Steve Sneyd, poetry editor for Langley Searles' Fantasy Commentator, on his own publishes Data Dump, four halfsize handwritten cardstock pages. DD118 was my herald of the death of Derek Pickles, reporting he in Phantasmagoria first called "the usual" what we exchange for fanzines, LoCs, accepted contributions, our own zines in trade, and first printed John Brunner, a 1950 sonnet "Door". You'll find Gerard Manly Hopkins' instress and inscape, or "'Eh?' is Line 1787 of 'The Egnisomicon', of which DD will not repeat its past error of describing this verse epic as 'unpublished', D.F. (Des) Lewis having written to point out that it had, in fact, appeared in an edition of 2 copies, each different" (DD117), or a note of John Grant's Introduction to Viking Mythology ("the unfortunate Andhrimnir, Valhalla cook, had zilch scope to be a superchef, as the menu never varied & he'd only one cooking pot", DD116), or a time-traveling hat in the 2007 Manchester Literary Festival (DD113); a "long list" for a 2008 DD Award to s-f poetry published in Britain (DD120); a Drew Morse bibliography of s-f poetry in 1930s fanzines (DD121). Things creep into the margins, hyphenation is breathtaking, and a U.S. wise guy keeps piping up "Pouting Only Enrages Mordor" or "Pick Out Earthy Memes".

The White Star Federated Spaceways Armadillo is on the cover of Munich Round-Up 175, Forry Ackerman on M176. Published over fifty years, it wasn't yearly all that time. In M176 are 17 questions to Jesco von Puttkamer, the rocket engineer who won the NASA Exceptional Service Medal, wrote s-f, and belongs to a noble German family dating to the 13th Century; he answers, "All consciousness expansion or rising is preceded by a widening of horizons"; "we should not continue making the age-old conceptual mistake of seeing ourselves in the future as statically unchanged from today." In M175 are Joe Mayhew drawings; photos of the Glasgow Worldcon; a discussion of Emil Robert Kraft (1869-1916) reviewing half a dozen of his proto-science-fiction novels, sparked by a 2006 re-issue of the 1998 biography. Waldemar Kumming was part of creating the fearsome drink vurguzz. He has done so much so long for so many that in 2005 he was given the Big Heart, our highest service award. MRU is in German and English.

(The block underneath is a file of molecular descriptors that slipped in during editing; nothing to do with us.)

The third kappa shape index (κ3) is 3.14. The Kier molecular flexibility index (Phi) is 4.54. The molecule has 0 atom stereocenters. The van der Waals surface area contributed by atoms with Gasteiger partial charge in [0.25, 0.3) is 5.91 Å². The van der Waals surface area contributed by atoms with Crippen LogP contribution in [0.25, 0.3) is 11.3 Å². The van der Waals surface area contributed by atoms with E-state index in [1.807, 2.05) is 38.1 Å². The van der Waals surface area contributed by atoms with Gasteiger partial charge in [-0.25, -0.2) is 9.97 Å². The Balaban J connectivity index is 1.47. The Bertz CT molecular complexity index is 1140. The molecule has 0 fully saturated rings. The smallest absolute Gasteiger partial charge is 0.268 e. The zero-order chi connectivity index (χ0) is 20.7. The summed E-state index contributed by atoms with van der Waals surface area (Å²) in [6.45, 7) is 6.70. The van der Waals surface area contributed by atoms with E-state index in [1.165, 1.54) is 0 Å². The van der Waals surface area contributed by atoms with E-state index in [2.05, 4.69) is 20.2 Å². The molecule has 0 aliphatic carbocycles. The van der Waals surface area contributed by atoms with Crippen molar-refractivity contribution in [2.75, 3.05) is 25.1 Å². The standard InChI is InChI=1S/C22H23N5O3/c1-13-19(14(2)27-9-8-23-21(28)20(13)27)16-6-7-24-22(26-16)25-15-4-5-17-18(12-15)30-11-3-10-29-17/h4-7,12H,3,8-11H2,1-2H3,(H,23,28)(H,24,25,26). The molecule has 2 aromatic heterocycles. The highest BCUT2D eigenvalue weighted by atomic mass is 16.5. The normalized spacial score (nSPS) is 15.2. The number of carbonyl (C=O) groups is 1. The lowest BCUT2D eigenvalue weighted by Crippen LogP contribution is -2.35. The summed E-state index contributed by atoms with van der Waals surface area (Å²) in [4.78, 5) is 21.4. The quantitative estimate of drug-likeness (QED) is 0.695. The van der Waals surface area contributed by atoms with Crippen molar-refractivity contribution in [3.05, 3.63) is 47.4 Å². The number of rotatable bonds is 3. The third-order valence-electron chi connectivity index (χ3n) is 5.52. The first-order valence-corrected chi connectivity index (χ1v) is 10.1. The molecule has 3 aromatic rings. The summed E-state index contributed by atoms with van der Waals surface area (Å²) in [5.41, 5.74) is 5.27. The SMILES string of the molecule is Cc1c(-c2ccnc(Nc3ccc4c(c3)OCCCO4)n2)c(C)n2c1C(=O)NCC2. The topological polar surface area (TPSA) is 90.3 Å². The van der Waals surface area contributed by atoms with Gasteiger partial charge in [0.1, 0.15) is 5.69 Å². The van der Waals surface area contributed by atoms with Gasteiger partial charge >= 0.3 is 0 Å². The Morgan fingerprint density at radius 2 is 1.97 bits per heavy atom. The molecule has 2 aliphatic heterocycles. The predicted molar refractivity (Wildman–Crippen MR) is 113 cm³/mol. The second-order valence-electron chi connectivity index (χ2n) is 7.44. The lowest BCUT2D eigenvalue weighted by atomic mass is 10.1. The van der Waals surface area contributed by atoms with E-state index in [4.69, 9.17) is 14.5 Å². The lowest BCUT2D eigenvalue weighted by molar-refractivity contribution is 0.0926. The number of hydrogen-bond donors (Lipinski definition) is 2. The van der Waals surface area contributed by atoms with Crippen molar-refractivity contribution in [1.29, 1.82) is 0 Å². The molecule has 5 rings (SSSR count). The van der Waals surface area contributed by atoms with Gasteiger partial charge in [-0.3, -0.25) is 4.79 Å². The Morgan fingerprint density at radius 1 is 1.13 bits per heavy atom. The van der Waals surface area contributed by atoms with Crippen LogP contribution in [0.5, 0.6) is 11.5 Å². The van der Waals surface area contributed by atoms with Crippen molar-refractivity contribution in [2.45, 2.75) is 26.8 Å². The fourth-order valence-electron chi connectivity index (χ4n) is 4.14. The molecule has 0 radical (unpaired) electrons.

Surely File 770 is one of the finest fanzines. Named for Roger Sims' room at the St. Charles Hotel where a party upstaged Nolacon I, Mike Glyer's newszine and quodlibet has survived his chairing a Worldcon, fanguestofhonoring at another, marrying, and fathering, dauntless, sharp, and full. Speaking as a regular contributor I can say that describes his editing, which sparked as it may be with praise or cheer will also contain at suitable moments "Would you mind explaining what you intended by that?" In his pages the rise of technology that enables photographs has not eclipsed fanart, by the famous, the shouldbefamousalready, and the new, Grant Canfield, Brad Foster, Bill Rotsler, Taral Wayne, Alan White, Ray Capella, Jennifer Gates (see her work on the cover of F150). The rise of blog technology has not eclipsed paper fanning, as indeed Marshall McLuhan told us forty years ago. The sense of story, the sense of event are here. In F151 James Bacon reports on Novacon ("A beanie: well, it was a Calvinistic moment if ever there was one"), Hope Leibowitz reports on Ditto – combined in 2007 with Art Widner's 90th birthday, and Migly reports on Mythcon ("Having Ellen Kushner sing to us was like being showered with emeralds and rubies"). In F152, the 30th anniversary issue, gosh, among the news and notes Chris Garcia reviews F7, Taral reports on working at the Daily Planet, I report on Nippon 2007, and Migly prints two pages of Terry Jeeves drawings in honor of Jeeves' winning the Rotsler Award.